1111 North 13th Street, Suite 402
Omaha, NE 68102
COMPETITION START TIME IS 8:00 CT, FRIDAY, FEBRUARY 26TH
Jury Chair: Bob Hawkins M.Photog.MEI.Cr., CPP
Juror: Kristy Steeves M.Photog.Cr., CPP
Juror: Dennis Hammon M.Photog.Cr., CPP, F-ASP
Juror: Thom Rouse M.Photog.MEI.Cr., F-ASP
Juror: Carl Caylor M.Photog.Cr., CPP, F-ASP
Juror: Toni Harryman M.Photog.M.Artist.Cr., CPP
If you have questions with this process please contact your Print Chair.
2021 PPofN Annual Print Competition
Early Deadline: February 23rd by 5 pm Central – $40 Case / $10 Each Extra Entry
Late Deadline: February 25th by 5pm Central – $60 Case / $15 Each Extra Entry
District Judging Dates: May 9-14
District Early Registration: March 2 to April 14, 5 pm ET
District Late Registration: April 14, 5 pm ET to April 29, 5 pm ET
IPC Judging Dates: September 12-17
IPC Early Registration: July 6th to August 17th, 5 pm ET
IPC Late Registration will be August 17th, 5 pm ET to August 31, 5 pm ET
Sample Artist Print with Guide Images
Return From Enchanted Island
(Provided with permission from Keith Howe)
*Please note the following general rules that apply to all entries…
To be eligible for awards, you MUST be a current PPofN Member in good standing and all dues paid.
Please be careful when registering your images for competition, if you are a Master check the box, non-master check the box, etc. Images can and will be disqualified for improper registration and case fees forfeited.
Any Image that that scores an 80 or above at Districts, IPC or a previous state competition where a merit or credit was awarded, cannot be entered into any case within PPofN competitions including 8×10.
Natural progression for an image – 8×10 (PPofN), Annual State Competition( PPofN), Districts (PPA), IPC (PPA)
Hand Carried Cases can be labeled boxes, however, a ll prints shall be unwrapped at the time of drop off and must be picked up at the conclusion of competition. PPofN holds no liability to the return of hand carried cases that are not picked up.
All print and digital competition entries must be done online at www.PrintCompetition.com. *You will register your physical prints AND digital prints through this site. There is an annual fee for the site that gives you access to watch the print judging live online, and also includes notification texts when your print is about to be judged, and will text message updates with your scores afterwards.
Please log into www.printcompetition.com and register. Then search or look for PPofN (not PPN), select that option and then follow the website prompts.
If you have questions with this process please contact your Print Chair
Participating in print competitions gives you the opportunity to:
Twelve elements have been defined as necessary for the success of an art piece or image. Any image, art piece, or photograph will reveal some measure of all twelve elements, while a visually superior example will reveal obvious consideration of each one.The judges consider a set of 12 elements that are deemed the “gold standard” to define a merit image. When choosing your images, consider these 12 elements.
1.) Impact is the sense one gets upon viewing an image for the first time. Compelling images evoke laughter, sadness, anger, pride, wonder or another intense emotion. There can be impact in any of these twelve elements.
2.) Technical excellence is the print quality of the image itself as it is presented for viewing. Retouching, manipulation, sharpness, exposure, printing, mounting, and correct color are some items that speak to the qualities of the physical print.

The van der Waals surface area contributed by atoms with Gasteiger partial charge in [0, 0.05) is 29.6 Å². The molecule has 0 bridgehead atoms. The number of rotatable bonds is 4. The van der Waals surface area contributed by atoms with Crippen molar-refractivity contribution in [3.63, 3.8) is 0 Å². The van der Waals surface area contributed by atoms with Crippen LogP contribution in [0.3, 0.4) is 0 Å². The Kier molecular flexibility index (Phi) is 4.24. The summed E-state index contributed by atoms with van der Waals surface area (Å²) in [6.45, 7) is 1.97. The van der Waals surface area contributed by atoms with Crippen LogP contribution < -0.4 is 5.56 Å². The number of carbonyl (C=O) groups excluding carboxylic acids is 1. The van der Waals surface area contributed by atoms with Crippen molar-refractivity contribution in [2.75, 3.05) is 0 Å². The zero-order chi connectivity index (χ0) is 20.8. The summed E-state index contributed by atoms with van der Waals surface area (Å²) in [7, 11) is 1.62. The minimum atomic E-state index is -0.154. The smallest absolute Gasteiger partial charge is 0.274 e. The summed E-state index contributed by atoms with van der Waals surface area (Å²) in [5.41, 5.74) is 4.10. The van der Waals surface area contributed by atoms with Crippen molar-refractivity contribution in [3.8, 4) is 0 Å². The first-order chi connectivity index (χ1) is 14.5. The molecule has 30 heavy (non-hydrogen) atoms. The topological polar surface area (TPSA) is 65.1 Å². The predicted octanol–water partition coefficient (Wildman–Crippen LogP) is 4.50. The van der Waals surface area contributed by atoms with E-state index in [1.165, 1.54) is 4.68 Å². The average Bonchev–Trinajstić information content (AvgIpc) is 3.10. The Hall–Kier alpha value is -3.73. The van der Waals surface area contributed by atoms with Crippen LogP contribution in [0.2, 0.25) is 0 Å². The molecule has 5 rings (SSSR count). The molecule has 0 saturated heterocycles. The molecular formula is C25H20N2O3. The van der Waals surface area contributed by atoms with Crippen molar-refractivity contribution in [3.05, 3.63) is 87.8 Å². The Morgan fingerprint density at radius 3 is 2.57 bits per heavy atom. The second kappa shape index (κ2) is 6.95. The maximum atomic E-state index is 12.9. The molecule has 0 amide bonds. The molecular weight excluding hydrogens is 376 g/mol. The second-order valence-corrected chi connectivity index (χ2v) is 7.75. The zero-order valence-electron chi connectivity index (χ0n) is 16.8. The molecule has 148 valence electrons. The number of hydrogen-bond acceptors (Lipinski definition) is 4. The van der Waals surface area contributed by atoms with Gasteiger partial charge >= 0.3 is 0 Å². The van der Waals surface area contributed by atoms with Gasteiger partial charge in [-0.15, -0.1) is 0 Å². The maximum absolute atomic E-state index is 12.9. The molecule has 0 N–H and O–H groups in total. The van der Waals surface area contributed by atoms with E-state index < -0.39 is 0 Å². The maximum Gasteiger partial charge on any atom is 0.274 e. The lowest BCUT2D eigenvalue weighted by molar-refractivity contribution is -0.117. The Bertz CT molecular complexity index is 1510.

3.) Creativity is the original, fresh, and external expression of the imagination of the maker by using the medium to convey an idea, message or thought.
4.) Style is defined in a number of ways as it applies to a creative image. It might be defined by a specific genre or simply be recognizable as the characteristics of how a specific artist applies light to a subject. It can impact an image in a positive manner when the subject matter and the style are appropriate for each other, or it can have a negative effect when they are at odds.
5.) Composition is important to the design of an image, bringing all of the visual elements together in concert to express the purpose of the image. Proper composition holds the viewer in the image and prompts the viewer to look where the creator intends. Effective composition can be pleasing or disturbing, depending on the intent of the image maker.
6.) Presentation affects an image by giving it a finished look. The mats and borders used, either physical or digital, should support and enhance the image, not distract from it.
7.) Color Balance supplies harmony to an image. An image in which the tones work together, effectively supporting the image, can enhance its emotional appeal. Color balance is not always harmonious and can be used to evoke diverse feelings for effect.
8.) Center of Interest is the point or points on the image where the maker wants the viewer to stop as they view the image. There can be primary and secondary centers of interest. Occasionally there will be no specific center of interest, when the entire scene collectively serves as the center of interest.
9.) Lighting —the use and control of light—refers to how dimension, shape and roundness are defined in an image. Whether the light applied to an image is manmade or natural, proper use of it should enhance an image.
10.) Subject Matter should always be appropriate to the story being told in an image.
11.) Technique is the approach used to create the image. Printing, lighting, posing, capture, presentation media, and more are part of the technique applied to an image.
12.) Story Telling refers to the image’s ability to evoke imagination. One beautiful thing about art is that each viewer might collect his own message or read her own story in an image.